Lack of coordination & abnormal breathing: Although Piriton is used to treat allergic reactions, it can itself cause allergic reactions in some dogs. This could lead to a lack of coordination and may even cause swelling of the throat, resulting in your dog experiencing difficulties breathing.
*These include: high blood pressure, heart disease, COPD (obstructive lung disease), enlarged prostate, glaucoma, hyperthyroidism, and bladder/gastrointestinal obstruction.
What is the typical dose of Piriton?
In pretty much all circumstances, your vet will prescribe your dog a specific amount of Piriton, which takes into consideration their age, weight, overall health, and the severity of their condition.
For example, a larger dog will typically need a higher dose than a smaller dog; however, a smaller dog with a broader array of symptoms may require a higher dose than a larger dog who is merely itching a lot.
In most instances, your vet will prescribe your four-legged friend a dose that equates to between 0.2mg and 0.4mg per kg of bodyweight, which will be taken every eight to twelve hours.
What are the signs of Piriton overdose in dogs?
In humans, Piriton overdose induces several primary effects; these include: rapid heartbeat/palpitations, blurred vision, nausea and/or vomiting, restlessness, and extreme drowsiness. Although we can’t say for sure that a Piriton overdose will have exactly the same symptoms in dogs, our canines friends will likely experience similar – of not the same – symptoms if they’ve consumed too much Piriton.
If you think your dog has overdosed on Piriton, contact your vet immediately.
Can I buy Piriton from a Pharmacy?
Technically, you can buy Piriton over-the-counter from a pharmacy….for human use. However, legally, pharmacists aren’t allowed to sell you Piriton over-the-counter if it is to be given to your pet dog. If you want to get Piriton for your pooch, you must get a prescription from your vet. Piriton purchased over-the-counter is not licensed for use in animals.
So, how safe is Piriton for dogs?
Given that Piriton has been used for over fifty years, it’s accurate to say that this antihistamine is a safe medication for dog. However, there is no medicine – be it for humans, dogs, or both – that is 100% safe in 100% of people/dogs; therefore, you must always stick to the prescribed dose (as per your vet’s instructions) and monitor your dog for several hours after they have ingested Piriton.
Natural Allergy Relief For Dogs: Alternatives to Piriton
Regardless of the condition, illness, or ailment, there will be a natural alternative to pharmaceutical medication out there. Whether it works as well (or works at all) will often remain to be seen, but if you’re looking for a more natural approach to allergy relief for your four-legged friend, it’s certainly worth considering.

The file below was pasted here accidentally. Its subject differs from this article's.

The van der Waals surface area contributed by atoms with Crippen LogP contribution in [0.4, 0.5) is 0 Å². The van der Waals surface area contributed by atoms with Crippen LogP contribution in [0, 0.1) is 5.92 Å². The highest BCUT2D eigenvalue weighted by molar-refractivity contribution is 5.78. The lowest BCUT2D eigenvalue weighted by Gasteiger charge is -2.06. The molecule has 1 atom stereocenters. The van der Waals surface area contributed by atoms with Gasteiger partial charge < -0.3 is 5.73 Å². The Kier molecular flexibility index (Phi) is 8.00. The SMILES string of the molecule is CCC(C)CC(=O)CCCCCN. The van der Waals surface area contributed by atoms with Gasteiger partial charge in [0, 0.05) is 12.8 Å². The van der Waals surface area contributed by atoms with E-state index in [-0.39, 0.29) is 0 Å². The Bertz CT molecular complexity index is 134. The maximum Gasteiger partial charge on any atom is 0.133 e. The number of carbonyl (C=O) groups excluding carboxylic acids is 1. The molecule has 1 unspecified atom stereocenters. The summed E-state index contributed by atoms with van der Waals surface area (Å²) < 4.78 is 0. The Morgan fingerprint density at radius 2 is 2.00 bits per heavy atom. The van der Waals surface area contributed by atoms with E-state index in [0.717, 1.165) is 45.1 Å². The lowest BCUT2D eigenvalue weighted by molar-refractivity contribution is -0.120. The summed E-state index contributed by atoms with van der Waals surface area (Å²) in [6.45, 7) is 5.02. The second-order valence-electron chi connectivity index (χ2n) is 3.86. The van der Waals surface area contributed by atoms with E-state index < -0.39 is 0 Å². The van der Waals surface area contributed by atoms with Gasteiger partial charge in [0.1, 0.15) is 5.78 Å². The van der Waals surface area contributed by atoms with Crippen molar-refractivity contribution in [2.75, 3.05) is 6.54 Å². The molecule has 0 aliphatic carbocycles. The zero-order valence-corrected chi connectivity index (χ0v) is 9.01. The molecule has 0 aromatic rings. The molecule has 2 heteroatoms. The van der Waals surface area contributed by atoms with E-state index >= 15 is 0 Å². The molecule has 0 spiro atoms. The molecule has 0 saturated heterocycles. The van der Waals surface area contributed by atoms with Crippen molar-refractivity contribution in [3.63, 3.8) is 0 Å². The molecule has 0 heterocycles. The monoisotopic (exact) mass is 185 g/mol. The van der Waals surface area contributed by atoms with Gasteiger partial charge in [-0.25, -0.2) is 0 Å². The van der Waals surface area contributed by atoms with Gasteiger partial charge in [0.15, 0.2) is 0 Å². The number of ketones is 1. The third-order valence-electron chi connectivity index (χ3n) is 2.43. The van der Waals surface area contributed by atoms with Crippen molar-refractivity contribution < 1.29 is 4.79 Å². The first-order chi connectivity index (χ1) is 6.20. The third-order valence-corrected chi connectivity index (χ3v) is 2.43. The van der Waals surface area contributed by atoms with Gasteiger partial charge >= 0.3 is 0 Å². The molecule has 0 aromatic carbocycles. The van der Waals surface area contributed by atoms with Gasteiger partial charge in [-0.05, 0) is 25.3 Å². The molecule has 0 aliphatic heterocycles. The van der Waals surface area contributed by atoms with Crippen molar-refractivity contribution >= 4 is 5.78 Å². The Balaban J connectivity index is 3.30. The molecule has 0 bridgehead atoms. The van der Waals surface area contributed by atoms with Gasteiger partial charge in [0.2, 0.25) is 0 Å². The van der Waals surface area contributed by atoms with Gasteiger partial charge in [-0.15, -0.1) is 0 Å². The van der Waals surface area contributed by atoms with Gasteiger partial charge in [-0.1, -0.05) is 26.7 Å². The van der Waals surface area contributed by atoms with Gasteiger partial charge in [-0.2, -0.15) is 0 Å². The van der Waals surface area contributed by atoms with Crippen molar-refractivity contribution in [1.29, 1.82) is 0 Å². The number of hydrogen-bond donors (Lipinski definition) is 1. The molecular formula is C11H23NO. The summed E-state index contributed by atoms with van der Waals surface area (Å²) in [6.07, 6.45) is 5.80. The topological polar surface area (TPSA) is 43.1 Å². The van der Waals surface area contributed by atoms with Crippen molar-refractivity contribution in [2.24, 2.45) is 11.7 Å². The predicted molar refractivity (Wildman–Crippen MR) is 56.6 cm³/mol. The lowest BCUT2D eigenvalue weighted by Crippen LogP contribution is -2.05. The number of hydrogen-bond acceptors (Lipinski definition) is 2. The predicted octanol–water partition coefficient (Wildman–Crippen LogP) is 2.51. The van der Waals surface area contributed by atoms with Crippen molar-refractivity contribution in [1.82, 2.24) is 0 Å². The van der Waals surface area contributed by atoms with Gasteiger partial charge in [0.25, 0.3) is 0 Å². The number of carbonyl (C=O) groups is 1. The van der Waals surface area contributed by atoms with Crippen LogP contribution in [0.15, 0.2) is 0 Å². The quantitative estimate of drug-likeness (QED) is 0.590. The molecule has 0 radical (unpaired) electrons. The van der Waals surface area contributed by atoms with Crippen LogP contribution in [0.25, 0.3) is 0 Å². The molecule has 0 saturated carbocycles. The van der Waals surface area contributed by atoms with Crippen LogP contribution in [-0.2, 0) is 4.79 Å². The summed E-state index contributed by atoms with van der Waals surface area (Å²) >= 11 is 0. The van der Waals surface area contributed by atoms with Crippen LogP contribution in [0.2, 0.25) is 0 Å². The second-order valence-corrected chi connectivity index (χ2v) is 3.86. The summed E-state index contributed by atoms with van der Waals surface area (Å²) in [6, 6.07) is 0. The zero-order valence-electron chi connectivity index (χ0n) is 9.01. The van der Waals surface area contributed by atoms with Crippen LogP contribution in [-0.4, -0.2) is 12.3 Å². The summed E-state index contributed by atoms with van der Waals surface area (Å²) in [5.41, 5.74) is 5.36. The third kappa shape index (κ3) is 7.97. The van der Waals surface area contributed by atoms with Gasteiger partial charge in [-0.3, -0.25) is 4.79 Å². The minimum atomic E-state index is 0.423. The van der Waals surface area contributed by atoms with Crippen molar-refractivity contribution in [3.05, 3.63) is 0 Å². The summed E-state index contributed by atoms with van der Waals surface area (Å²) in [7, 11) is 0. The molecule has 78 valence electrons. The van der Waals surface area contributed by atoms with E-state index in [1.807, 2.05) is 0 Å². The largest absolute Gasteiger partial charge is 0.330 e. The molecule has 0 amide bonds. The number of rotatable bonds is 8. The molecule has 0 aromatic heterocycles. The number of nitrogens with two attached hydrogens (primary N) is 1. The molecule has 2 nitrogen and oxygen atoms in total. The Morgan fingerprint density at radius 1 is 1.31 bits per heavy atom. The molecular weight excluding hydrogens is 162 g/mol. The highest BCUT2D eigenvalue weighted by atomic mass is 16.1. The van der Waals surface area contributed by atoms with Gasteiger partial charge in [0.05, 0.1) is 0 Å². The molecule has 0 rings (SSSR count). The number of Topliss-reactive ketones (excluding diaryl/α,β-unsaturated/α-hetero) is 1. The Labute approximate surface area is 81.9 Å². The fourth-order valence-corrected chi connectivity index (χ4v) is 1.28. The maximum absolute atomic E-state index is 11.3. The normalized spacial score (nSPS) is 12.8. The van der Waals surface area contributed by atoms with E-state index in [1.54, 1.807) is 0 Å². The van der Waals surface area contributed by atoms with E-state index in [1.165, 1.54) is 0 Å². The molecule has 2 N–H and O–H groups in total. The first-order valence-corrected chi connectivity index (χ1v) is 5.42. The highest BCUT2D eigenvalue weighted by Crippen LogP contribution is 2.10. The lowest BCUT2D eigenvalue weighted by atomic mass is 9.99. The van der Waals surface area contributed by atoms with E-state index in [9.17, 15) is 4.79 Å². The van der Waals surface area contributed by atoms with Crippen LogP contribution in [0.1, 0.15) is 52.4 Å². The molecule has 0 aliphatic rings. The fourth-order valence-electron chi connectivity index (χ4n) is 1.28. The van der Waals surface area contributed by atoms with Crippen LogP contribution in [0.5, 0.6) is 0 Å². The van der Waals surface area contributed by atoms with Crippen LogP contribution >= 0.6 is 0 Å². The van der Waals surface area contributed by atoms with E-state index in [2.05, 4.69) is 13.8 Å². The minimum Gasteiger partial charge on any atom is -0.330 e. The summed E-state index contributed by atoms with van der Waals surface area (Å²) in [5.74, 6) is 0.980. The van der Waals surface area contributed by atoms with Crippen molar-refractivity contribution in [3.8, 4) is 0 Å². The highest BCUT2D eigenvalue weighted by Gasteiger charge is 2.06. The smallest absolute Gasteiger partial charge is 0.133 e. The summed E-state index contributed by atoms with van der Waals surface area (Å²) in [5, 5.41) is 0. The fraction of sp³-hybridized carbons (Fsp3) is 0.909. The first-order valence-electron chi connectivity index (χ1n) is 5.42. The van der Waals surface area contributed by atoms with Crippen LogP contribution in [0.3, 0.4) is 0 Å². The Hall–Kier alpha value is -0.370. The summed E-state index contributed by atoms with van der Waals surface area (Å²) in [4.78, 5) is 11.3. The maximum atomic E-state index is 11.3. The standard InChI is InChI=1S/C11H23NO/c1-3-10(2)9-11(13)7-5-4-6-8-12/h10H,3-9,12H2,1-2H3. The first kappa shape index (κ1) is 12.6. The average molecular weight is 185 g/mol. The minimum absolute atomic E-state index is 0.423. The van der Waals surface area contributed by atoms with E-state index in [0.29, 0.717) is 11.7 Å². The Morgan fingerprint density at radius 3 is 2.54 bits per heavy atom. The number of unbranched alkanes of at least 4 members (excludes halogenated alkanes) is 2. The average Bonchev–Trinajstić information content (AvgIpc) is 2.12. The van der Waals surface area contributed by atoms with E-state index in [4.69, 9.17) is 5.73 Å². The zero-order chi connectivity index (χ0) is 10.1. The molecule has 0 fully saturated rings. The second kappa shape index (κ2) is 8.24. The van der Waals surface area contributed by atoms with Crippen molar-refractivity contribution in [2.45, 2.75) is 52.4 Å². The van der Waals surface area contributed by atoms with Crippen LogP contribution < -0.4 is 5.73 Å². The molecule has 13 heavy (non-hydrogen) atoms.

In this section, we’re going to a look at the most popular natural allergy relief products and supplements for dogs. However, it must be pointed out that you should always speak to your vet straight away if you think your dog has an allergy or allergic reaction to something, as immediate treatment may be required. If in doubt, ring your veterinary clinic without hesitation.
#1 – Quercetin
Never heard of Quercetin before? Don’t worry; most people haven’t! Quercetin is a flavonoid, which, in layman’s terms, is simply something that gives a vegetable or fruit its colour. But Quercetin isn’t just a colour pigment; it purportedly has anti-inflammatory, antihistamine, and antioxidant properties, which can help to reduce inflammation and itching – two of the most common symptoms of allergies in dogs.
#2 – Coconut Oil
Coconut oil is one of the most popular health and beauty products in the human world, but it can also be used on our canines friends too.
Coconut oil contains high amounts of a substance called Lauric acid, which can reduce yeast production and reduce itchiness, which may help with flea bites and skin-based allergies. Furthermore, when used with other anti-inflammatory products such as Omega-3 fish oil, it may help to suppress inflammatory responses that are a byproduct of allergies.
#3 – Aloe Vera
Aloe Vera gel is another of nature’s wonders that humans have used for a wide variety of application for many centuries. Aloe gel has anti-inflammatory, antibacterial, and antifungal properties, making it a fantastic natural choice for treating itches and burns. Although it can be bought by the bottle, it is always best to extract the gel direct from the leaf (don’t use the leaf itself, though, as this can cause a laxative effect in dogs).